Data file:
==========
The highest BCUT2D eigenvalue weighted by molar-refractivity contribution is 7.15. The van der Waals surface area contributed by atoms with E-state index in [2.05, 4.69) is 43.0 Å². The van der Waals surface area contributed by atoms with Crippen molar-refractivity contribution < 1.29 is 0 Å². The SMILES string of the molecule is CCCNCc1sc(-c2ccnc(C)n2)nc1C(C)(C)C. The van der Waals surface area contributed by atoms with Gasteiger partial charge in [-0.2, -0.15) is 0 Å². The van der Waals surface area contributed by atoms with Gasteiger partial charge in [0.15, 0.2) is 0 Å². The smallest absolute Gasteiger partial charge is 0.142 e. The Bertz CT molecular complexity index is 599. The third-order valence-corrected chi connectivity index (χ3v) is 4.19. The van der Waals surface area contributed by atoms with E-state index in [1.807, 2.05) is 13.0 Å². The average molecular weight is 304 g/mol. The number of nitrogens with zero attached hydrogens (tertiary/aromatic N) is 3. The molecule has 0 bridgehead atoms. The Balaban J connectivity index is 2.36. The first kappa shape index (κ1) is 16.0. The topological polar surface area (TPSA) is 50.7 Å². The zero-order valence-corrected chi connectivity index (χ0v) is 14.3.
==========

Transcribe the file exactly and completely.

The highest BCUT2D eigenvalue weighted by molar-refractivity contribution is 7.15. The van der Waals surface area contributed by atoms with E-state index in [2.05, 4.69) is 43.0 Å². The van der Waals surface area contributed by atoms with Crippen molar-refractivity contribution < 1.29 is 0 Å². The SMILES string of the molecule is CCCNCc1sc(-c2ccnc(C)n2)nc1C(C)(C)C. The van der Waals surface area contributed by atoms with Gasteiger partial charge in [-0.2, -0.15) is 0 Å². The van der Waals surface area contributed by atoms with Gasteiger partial charge in [0.15, 0.2) is 0 Å². The smallest absolute Gasteiger partial charge is 0.142 e. The Bertz CT molecular complexity index is 599. The third-order valence-corrected chi connectivity index (χ3v) is 4.19. The van der Waals surface area contributed by atoms with E-state index in [1.807, 2.05) is 13.0 Å². The average molecular weight is 304 g/mol. The number of nitrogens with zero attached hydrogens (tertiary/aromatic N) is 3. The molecule has 0 bridgehead atoms. The Balaban J connectivity index is 2.36. The first kappa shape index (κ1) is 16.0. The topological polar surface area (TPSA) is 50.7 Å². The zero-order valence-corrected chi connectivity index (χ0v) is 14.3.